One of the fun things that surrounds the birth of a new baby is how almost every person who meets this little charmer ascribes traits to the baby that look like his or her mom or dad (sometimes a grandparent). As the child grows those likenesses often change and their personalities become distinctive while still showing to whom they are related.
When we are old enough to hear those comments, we are sometimes embarrassed and other times blessed. Sometimes we see what they are saying about us and sometimes we don’t. Often (especially as teens or young adults) we want to be seen for ourselves versus as someone else.
I wonder if we spend much time considering whom we look like as God’s image bearers.
What difference would it make in how we spoke or behaved if we did?
If we are truthful we must acknowledge that we sometimes bear little resemblance to the Lord. If we assess our walk with Him carefully, we will hopefully discover that we look more like Him than we once did after first coming to know Him.
The transformation the Lord intends through sanctification moves us along a path from wounded brokenness to increasing wholeness through his grace and mercy. He loves us to the point where we can face the truth of who we are and are not. Then He shows us who we are meant to be.
Andrew J. Bauman puts it this way in his new book, Stumbling Toward Wholeness:
“To live into who we are meant to be in God’s family, we must wholeheartedly embrace the radical truth that we are image bearers of the divine, beloved by the God who created us.”
How do we get to that place?
Bauman points us to the path:
“…all redemptive change begins when we see ourselves accurately, through God’s eyes. When we deeply accept our Father’s embrace, we will be neither self-rejecting nor prideful; rather, we will become humble and grateful. We will no longer be in bondage to self-indulgent, self-annihilating, self-loathing, self-righteous, or self-aggrandizing. Instead, we will see ourselves as God sees us and move into true freedom – to change, to serve, to love.”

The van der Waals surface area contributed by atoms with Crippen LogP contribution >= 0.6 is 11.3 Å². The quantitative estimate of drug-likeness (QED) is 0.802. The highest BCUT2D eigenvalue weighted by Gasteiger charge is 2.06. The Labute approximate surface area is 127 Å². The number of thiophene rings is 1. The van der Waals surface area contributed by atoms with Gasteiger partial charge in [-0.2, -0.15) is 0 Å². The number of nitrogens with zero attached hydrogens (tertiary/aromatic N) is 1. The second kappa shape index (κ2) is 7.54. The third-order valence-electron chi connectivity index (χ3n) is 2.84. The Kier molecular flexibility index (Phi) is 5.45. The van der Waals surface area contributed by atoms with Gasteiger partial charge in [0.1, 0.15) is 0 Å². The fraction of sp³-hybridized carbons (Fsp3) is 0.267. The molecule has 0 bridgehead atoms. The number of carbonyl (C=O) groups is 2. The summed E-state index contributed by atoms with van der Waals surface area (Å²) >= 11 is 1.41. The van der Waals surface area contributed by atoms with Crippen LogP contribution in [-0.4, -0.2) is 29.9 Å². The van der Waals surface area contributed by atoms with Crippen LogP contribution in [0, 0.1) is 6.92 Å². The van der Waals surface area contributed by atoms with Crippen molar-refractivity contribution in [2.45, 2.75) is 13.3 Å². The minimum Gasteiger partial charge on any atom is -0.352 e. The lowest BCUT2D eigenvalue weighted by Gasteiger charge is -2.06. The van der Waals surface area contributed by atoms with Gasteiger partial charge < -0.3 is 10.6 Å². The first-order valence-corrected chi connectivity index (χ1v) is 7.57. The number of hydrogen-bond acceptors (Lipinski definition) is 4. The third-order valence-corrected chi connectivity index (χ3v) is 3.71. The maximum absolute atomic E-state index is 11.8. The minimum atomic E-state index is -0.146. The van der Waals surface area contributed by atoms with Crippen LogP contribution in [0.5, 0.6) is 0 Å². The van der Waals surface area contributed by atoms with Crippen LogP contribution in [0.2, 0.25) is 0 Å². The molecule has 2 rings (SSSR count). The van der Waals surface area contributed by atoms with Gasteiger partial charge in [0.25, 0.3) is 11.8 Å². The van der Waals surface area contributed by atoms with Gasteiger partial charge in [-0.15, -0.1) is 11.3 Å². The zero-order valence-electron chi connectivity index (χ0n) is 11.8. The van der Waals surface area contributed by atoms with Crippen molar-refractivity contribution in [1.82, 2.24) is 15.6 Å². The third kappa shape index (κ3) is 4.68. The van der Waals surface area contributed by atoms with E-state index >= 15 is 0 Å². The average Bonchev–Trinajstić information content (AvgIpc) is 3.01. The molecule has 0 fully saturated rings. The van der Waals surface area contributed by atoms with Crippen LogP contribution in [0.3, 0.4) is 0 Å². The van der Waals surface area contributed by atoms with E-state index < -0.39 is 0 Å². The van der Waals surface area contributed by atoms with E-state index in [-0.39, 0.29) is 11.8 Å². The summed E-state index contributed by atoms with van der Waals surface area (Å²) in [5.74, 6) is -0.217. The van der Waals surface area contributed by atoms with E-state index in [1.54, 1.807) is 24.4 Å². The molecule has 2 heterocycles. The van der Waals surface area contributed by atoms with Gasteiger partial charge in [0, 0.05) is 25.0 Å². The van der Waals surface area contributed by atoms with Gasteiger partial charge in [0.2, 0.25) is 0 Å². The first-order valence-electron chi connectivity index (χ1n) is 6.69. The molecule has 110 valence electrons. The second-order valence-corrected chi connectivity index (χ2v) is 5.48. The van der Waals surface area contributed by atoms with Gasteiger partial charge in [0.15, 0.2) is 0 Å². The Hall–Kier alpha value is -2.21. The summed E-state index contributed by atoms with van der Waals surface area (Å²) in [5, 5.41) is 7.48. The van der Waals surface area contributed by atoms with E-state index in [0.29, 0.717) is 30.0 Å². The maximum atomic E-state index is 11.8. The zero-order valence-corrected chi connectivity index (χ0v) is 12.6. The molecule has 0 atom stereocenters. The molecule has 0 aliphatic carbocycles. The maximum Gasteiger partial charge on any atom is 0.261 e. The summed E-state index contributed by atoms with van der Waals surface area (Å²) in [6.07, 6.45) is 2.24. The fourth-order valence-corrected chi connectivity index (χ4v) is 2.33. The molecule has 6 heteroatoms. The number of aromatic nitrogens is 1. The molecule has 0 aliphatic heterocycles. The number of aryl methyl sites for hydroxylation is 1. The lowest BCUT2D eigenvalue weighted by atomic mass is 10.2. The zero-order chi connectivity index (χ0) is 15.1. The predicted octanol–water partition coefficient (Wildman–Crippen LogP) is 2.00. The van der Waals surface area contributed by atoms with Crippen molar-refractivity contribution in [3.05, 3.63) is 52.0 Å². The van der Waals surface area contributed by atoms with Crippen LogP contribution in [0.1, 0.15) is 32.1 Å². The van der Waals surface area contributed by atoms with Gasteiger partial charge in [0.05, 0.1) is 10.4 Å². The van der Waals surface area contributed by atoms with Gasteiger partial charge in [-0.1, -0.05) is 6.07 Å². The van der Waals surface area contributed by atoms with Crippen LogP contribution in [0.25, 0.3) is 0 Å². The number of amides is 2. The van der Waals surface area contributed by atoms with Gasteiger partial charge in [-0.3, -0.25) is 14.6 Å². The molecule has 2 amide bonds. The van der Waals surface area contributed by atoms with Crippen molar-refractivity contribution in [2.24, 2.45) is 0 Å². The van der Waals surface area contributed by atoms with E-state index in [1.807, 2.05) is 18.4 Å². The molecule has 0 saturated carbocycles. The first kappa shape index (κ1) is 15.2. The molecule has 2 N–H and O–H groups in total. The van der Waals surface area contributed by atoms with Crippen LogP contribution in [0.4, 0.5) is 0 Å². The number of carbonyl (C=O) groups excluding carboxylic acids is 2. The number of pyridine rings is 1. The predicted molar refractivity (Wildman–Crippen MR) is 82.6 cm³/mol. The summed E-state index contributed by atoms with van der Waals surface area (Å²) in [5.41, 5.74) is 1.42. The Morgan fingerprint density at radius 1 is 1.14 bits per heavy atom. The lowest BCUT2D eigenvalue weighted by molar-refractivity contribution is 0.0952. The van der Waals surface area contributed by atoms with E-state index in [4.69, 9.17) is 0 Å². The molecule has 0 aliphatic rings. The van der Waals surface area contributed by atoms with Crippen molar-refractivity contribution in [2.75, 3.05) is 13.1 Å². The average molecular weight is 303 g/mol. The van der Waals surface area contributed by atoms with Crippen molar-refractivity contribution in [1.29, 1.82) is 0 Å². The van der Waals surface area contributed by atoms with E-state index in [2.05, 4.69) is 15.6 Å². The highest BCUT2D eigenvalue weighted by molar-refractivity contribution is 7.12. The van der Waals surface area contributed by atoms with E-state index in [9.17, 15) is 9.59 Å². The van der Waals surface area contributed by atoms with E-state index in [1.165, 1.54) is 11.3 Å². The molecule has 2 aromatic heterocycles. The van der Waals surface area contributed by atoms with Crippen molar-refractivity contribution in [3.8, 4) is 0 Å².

Bauman’s words bring the truth into bold relief that we cannot miss.
How can we look like Him if our focus is on self in either of the directions he notes? How can we love like Him if we are self-loathing, self-protecting, or elevating ourselves all the time?
“A new commandment I give to you, that you love one another: just as I have loved you, you also are to love one another.” John 13:34 (ESV)
There are voices in the church today calling the body to account today for our lack of focus on the Word as well as our failure to look like the God we say we serve. Before we defend against their words, perhaps we should seek the Lord about the veracity of their words and charges.
Many (if not most) enter the church body as broken people for a lengthy list of reasons most of you could name or add to if I gave you my own list. The church is to be where that brokenness is to begin to be mended in the progressive work of transforming sanctification and yet more often than we would like or even wish to admit, damage is often done within this context through relational sin.
“Relational sin is simply a refusal to love; it’s the choice (at times unconscious) to use, betray, or commodify an image bearer of God.” Bauman
It can still be easier to judge the sin (usually behavioral) and call someone into account rather than looking at the broken person and being a channel of love and grace to move them toward God rather than leave them in shame. Too often we forget that it is both/and. We do not condone sin, but that should not lead us to condemn. It should lead us to look like Jesus when the religious leaders of the day sought to follow the law and stone the woman caught in adultery.
And as they continued to ask him, he stood up and said to them, “Let him who is without sin among you be the first to throw a stone at her.” John 8:7 (ESV)
Do I look like Him?
Lord, help each of us to grow more into YOUR likeness.